There were a lot of photographs taken in the days following my children’s birth. Photographs of my babies cradled in loving arms, sleeping peacefully. Photographs of their being passed from one loving family member to the next. More than a reminder of what my children looked like when they were first born, they’re important to me because they capture moments of bliss, of fear, of pride – they illustrate how the love of a child can transform a person. The many little memories captured those days are among my most cherished.
These images have permeated our lives in ways I didn’t initially anticipate. They’re now part of my family’s story. In our living room sits a framed picture of my son, my first born, opening his eyes for one of the first times in his life, looking over the shoulder of a relative to the camera beyond. A photograph of my husband holding our newborn daughter, whilst our son stands on his tip-toes to peer at her, was the image which we used to announce our daughter’s arrival to friends and family on social media. A bulletin board on which I post the most sentimental papers of my life, has one photograph from the hospital stay after my son’s birth – of my childhood friends clustered around him in delight, posing for a selfie with the newest member of our tight-knit group.
I’m just not in any of them.
I can reasonably explain why I’m not in any photographs those hours and days following my children’s births – sleep-deprived, terrified, emotional, bloodied, in desperate need of a shower – I shirked away from any photographic evidence of the most vulnerable times of my life. Years on though, I still don’t feature in family photographs any more than I did during those stays in the hospital. Sometimes I’m the victim of my own vanity, and feel my body shaped by motherhood, would be better not captured; most of the time I’d rather capture moments as I see them, and not risk the camera with another.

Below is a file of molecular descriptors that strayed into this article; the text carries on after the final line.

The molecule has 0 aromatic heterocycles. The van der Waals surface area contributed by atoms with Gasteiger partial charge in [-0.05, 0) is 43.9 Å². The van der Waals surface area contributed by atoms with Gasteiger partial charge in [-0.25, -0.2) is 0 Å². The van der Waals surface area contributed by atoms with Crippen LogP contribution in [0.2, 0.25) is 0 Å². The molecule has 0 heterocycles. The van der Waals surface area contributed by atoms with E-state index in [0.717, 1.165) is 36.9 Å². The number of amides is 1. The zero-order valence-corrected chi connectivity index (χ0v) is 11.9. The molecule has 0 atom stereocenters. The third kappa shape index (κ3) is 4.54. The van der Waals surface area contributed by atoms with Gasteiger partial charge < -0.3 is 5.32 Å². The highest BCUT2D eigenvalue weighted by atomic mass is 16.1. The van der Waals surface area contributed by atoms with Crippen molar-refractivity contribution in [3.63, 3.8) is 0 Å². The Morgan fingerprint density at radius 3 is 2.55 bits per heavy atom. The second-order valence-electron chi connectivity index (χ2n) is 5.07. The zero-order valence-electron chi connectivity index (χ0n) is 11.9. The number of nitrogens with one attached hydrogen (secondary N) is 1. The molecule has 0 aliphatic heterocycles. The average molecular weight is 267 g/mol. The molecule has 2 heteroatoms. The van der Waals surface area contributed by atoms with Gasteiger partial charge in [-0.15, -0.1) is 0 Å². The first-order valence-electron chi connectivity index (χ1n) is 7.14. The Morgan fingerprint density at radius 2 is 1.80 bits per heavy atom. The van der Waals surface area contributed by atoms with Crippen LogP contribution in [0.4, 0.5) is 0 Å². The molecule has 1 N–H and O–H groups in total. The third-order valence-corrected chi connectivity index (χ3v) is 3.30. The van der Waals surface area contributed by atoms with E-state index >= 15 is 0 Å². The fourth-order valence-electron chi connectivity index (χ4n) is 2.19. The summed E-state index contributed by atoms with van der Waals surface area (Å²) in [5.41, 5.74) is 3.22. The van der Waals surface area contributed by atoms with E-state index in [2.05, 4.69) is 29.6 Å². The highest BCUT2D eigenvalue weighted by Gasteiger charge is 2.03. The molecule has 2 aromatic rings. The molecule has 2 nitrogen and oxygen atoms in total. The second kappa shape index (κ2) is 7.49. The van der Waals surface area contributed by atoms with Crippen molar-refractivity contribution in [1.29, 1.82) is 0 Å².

I’m not alone, I know. It’s a habit of mothers to look down the window of a camera, rather than be seen through its lens – one which Justine Slapp, co-founder of the popular Hills District Mums Facebook group and mother of two, wants to change. For the second year in a row, Hills District Mums has championed the hashtag ‘#mumsinthepicture’ for Mother’s Day – a campaign that encourages mothers to take a selfie with their children every Mother’s Day. If not for ourselves, then for our children.
"Pictures are a gift to our children. Something they can look back on in years to come. A friend of mine passed away eighteen months ago, leaving behind two young children. As her husband shared photos of her, I picked up how good he was at taking family selfies, and taking photos of her with her kids. This is something that her kids will treasure forever”, she said
“When we asked (our Facebook group) why mums weren't in their family pictures, common replies were, ‘I'm over my ideal weight, I don't have makeup on, I feel frumpy’... It is often the mum capturing the moments. #Mumsinthepicture is easy. It's not about styled shoots and matching outfits, it doesn't rely on someone else to take the photo.”
Watch to learn the times the Mamamia team felt most like terrible mothers. Post continues after video.
“Imagine in twenty years’ time, if you have a photo from every single Mother's Day to look back on. The Mums love it. A lot are too old for the ‘selfie generation’, so felt a little silly at first, but now see real merit in doing it.”
Our family photographs, our memories, are incomplete without us. Our children don’t see our tired eyes, dark circles, and rounded tummies in photographs – they see the mothers that love and raise them. I don't want my children to look back on photographs from the best times of our lives, and to find me nowhere. So if not for me, then for my children, will I commit to standing in front of the camera more often.
Will you take more photographs with your children?